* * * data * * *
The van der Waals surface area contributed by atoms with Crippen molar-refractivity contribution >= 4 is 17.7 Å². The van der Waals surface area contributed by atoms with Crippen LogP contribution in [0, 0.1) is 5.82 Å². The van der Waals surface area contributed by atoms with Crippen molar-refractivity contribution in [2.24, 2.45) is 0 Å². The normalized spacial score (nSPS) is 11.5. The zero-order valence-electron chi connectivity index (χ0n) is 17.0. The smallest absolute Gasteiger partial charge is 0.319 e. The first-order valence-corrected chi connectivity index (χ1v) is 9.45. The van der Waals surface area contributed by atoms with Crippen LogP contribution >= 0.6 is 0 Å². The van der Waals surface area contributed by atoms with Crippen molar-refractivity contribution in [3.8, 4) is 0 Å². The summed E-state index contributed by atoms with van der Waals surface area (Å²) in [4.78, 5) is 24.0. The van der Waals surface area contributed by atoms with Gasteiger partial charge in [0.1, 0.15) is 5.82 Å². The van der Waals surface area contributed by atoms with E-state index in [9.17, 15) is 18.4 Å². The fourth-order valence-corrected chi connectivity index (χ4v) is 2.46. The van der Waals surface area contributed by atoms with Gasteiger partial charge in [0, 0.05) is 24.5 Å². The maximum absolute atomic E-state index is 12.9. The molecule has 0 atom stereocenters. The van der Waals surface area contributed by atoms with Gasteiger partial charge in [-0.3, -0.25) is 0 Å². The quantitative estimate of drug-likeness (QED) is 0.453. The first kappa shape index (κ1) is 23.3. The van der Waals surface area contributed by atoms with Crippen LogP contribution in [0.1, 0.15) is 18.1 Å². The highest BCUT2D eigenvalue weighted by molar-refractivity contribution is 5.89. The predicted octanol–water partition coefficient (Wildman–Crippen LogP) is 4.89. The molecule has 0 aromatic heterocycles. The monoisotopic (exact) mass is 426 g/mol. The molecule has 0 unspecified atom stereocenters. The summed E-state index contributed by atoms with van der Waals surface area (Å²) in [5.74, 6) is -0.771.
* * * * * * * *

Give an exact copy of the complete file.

The van der Waals surface area contributed by atoms with Crippen molar-refractivity contribution >= 4 is 17.7 Å². The van der Waals surface area contributed by atoms with Crippen LogP contribution in [0, 0.1) is 5.82 Å². The van der Waals surface area contributed by atoms with Crippen molar-refractivity contribution in [2.24, 2.45) is 0 Å². The normalized spacial score (nSPS) is 11.5. The zero-order valence-electron chi connectivity index (χ0n) is 17.0. The smallest absolute Gasteiger partial charge is 0.319 e. The first-order valence-corrected chi connectivity index (χ1v) is 9.45. The van der Waals surface area contributed by atoms with Crippen LogP contribution >= 0.6 is 0 Å². The van der Waals surface area contributed by atoms with Crippen molar-refractivity contribution in [3.8, 4) is 0 Å². The summed E-state index contributed by atoms with van der Waals surface area (Å²) in [4.78, 5) is 24.0. The van der Waals surface area contributed by atoms with Gasteiger partial charge in [0.1, 0.15) is 5.82 Å². The van der Waals surface area contributed by atoms with E-state index in [9.17, 15) is 18.4 Å². The fourth-order valence-corrected chi connectivity index (χ4v) is 2.46. The van der Waals surface area contributed by atoms with Gasteiger partial charge in [0, 0.05) is 24.5 Å². The maximum absolute atomic E-state index is 12.9. The molecule has 0 atom stereocenters. The van der Waals surface area contributed by atoms with Gasteiger partial charge in [-0.3, -0.25) is 0 Å². The quantitative estimate of drug-likeness (QED) is 0.453. The first kappa shape index (κ1) is 23.3. The van der Waals surface area contributed by atoms with Crippen LogP contribution in [0.1, 0.15) is 18.1 Å². The highest BCUT2D eigenvalue weighted by molar-refractivity contribution is 5.89. The predicted octanol–water partition coefficient (Wildman–Crippen LogP) is 4.89. The molecule has 0 aromatic heterocycles. The monoisotopic (exact) mass is 426 g/mol. The molecule has 0 unspecified atom stereocenters. The summed E-state index contributed by atoms with van der Waals surface area (Å²) in [5.74, 6) is -0.771.